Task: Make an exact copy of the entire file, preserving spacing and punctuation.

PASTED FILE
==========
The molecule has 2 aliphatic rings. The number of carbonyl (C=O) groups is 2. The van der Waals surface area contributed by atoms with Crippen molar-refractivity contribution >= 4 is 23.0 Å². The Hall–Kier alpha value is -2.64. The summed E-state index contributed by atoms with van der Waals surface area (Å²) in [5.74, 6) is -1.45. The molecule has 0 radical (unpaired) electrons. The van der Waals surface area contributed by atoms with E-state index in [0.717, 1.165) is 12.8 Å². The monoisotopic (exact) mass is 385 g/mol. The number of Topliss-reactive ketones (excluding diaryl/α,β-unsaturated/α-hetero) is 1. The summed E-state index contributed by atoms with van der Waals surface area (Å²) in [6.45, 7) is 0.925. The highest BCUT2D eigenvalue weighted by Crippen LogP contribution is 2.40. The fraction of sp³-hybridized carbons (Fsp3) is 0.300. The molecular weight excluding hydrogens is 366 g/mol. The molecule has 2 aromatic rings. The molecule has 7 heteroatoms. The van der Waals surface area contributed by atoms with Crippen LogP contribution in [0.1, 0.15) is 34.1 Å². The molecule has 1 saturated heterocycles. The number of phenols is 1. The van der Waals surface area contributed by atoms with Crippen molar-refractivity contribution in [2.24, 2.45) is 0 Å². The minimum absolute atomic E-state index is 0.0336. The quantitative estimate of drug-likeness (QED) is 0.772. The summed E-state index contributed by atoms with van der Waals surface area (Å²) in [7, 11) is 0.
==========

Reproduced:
The molecule has 2 aliphatic rings. The number of carbonyl (C=O) groups is 2. The van der Waals surface area contributed by atoms with Crippen molar-refractivity contribution >= 4 is 23.0 Å². The Hall–Kier alpha value is -2.64. The summed E-state index contributed by atoms with van der Waals surface area (Å²) in [5.74, 6) is -1.45. The molecule has 0 radical (unpaired) electrons. The van der Waals surface area contributed by atoms with E-state index in [0.717, 1.165) is 12.8 Å². The monoisotopic (exact) mass is 385 g/mol. The number of Topliss-reactive ketones (excluding diaryl/α,β-unsaturated/α-hetero) is 1. The summed E-state index contributed by atoms with van der Waals surface area (Å²) in [6.45, 7) is 0.925. The highest BCUT2D eigenvalue weighted by Crippen LogP contribution is 2.40. The fraction of sp³-hybridized carbons (Fsp3) is 0.300. The molecular weight excluding hydrogens is 366 g/mol. The molecule has 2 aromatic rings. The molecule has 7 heteroatoms. The van der Waals surface area contributed by atoms with Crippen LogP contribution in [0.1, 0.15) is 34.1 Å². The molecule has 1 saturated heterocycles. The number of phenols is 1. The van der Waals surface area contributed by atoms with Crippen molar-refractivity contribution in [2.24, 2.45) is 0 Å². The minimum absolute atomic E-state index is 0.0336. The quantitative estimate of drug-likeness (QED) is 0.772. The summed E-state index contributed by atoms with van der Waals surface area (Å²) in [7, 11) is 0.